194. Note From President Nixon to the Soviet Leadership 1

The United States consistently expressed its preference for ABM deployment to protect the Minuteman ICBMs. The original United States proposal on January 9, 1971,2 was for three Safeguard sites as contrasted with the NCA defense of the Soviet Union. When the Government of the Soviet Union expressed reservations, the United States Government agreed that this United States position did not need to be included in the letters to be exchanged but stated that this position would be taken in the course of negotiations. On three different occasions the United States refused to accept references to the protection of capitals in the letters to be exchanged. The reference in the Soviet note3 to understandings on this subject pertains only to the United States’understanding as to the text of the letters which were exchanged in connection with the May 20 announcement and not to the subsequent negotiations.

On the question of submarine launched missiles, the United States Government notes that the draft of the letter proposed by the USSR [Page 602]refers to “weapons” rather than the word “launchers” which the United States Government had proposed. The letters further state that the weapons to be frozen were among the details to be negotiated. Accordingly the United States Government considers that SLBMs should be discussed in the context of an offensive freeze.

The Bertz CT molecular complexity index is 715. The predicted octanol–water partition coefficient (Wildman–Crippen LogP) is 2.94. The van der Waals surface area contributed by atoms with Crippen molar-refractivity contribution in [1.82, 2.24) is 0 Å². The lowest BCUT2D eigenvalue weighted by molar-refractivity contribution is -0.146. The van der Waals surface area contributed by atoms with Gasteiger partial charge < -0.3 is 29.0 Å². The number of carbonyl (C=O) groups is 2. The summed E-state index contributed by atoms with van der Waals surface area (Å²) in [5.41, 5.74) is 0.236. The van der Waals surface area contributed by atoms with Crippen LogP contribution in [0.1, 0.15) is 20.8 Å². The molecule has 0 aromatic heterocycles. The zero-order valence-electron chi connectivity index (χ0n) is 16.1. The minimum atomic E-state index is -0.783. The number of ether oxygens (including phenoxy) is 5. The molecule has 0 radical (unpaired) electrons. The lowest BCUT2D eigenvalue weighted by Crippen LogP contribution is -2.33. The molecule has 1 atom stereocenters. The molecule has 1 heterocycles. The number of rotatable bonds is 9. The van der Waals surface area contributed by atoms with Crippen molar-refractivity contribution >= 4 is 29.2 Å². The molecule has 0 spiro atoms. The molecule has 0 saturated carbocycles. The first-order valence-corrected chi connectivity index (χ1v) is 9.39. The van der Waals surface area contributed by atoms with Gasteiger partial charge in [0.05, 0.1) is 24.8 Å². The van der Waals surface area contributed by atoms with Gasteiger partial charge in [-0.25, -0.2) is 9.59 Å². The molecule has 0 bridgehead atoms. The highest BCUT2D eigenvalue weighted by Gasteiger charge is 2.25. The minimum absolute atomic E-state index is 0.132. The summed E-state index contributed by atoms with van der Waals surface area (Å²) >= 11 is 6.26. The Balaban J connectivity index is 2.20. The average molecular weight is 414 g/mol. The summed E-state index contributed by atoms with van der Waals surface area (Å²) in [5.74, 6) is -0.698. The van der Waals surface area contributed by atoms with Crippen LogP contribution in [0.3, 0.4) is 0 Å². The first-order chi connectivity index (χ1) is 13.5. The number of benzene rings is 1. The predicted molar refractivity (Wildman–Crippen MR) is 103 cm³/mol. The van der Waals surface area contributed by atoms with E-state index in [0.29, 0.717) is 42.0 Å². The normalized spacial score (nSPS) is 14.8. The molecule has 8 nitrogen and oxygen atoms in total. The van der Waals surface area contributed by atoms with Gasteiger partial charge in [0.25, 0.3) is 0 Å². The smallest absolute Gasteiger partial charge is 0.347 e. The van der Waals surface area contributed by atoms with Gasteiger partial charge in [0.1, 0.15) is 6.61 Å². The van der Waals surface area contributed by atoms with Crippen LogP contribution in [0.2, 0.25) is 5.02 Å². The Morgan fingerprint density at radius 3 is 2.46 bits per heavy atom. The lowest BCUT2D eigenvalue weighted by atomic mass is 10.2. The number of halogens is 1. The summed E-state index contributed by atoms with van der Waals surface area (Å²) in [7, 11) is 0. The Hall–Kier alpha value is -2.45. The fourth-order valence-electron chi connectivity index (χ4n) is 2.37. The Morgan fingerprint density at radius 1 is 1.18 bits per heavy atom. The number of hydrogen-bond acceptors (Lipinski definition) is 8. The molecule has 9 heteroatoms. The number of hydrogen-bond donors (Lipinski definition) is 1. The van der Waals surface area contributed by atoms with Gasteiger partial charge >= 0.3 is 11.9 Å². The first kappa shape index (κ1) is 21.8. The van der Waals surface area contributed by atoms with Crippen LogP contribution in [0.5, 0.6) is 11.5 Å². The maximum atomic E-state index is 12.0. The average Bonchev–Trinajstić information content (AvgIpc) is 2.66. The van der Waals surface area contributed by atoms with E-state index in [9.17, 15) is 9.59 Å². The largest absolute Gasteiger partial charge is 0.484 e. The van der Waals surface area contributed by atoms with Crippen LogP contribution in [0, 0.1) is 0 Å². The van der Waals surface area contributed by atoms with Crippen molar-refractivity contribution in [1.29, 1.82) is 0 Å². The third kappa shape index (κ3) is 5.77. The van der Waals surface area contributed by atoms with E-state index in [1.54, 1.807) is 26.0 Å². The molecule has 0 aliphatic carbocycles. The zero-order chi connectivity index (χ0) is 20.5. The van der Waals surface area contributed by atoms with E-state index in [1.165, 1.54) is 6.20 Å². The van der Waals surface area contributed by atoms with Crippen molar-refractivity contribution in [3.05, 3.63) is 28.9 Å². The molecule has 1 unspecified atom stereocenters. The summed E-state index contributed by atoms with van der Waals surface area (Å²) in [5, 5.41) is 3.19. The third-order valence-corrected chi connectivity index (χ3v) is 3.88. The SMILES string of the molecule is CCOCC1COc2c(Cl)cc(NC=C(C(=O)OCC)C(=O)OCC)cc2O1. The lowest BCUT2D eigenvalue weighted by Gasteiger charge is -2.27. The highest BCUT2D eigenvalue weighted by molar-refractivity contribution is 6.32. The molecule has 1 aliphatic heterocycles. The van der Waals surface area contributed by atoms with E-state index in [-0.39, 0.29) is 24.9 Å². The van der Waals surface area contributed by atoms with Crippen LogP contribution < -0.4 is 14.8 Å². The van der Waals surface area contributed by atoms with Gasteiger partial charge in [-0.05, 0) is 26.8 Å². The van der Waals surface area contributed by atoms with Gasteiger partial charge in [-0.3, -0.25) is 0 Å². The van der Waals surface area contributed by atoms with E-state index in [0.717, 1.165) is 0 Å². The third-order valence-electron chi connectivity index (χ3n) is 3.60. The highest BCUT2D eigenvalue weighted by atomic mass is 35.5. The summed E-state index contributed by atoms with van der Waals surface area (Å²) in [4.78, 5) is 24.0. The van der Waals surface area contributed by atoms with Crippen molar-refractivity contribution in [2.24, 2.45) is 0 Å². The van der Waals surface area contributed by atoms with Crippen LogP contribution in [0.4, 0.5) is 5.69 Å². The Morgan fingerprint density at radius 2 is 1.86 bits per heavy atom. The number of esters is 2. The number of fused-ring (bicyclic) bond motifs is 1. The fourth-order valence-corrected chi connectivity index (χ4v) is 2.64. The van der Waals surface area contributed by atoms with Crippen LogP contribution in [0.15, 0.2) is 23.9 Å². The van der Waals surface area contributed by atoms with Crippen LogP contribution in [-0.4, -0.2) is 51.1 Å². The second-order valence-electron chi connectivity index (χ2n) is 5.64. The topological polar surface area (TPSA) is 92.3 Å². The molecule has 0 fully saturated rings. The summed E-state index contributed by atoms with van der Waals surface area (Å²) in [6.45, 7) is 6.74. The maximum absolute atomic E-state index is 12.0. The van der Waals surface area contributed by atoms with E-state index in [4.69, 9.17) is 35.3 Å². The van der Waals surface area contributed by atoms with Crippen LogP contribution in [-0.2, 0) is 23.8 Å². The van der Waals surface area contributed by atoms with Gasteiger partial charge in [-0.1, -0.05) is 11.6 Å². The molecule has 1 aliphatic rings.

Above all, it is the view of the United States Government that a solution can be found, not so much in legalistic interpretations but in a spirit of goodwill based on the importance of the objective.

  1. Source: National Archives, Nixon Presidential Materials, NSC Files, Box 497, President’s Trip Files, Exchange of Notes Between Dobrynin and Kissinger, Vol. 1. No classification marking. According to a handwritten notation, Haig delivered the note to Dobrynin on September 3.
  2. See Document 124.
  3. Document 193.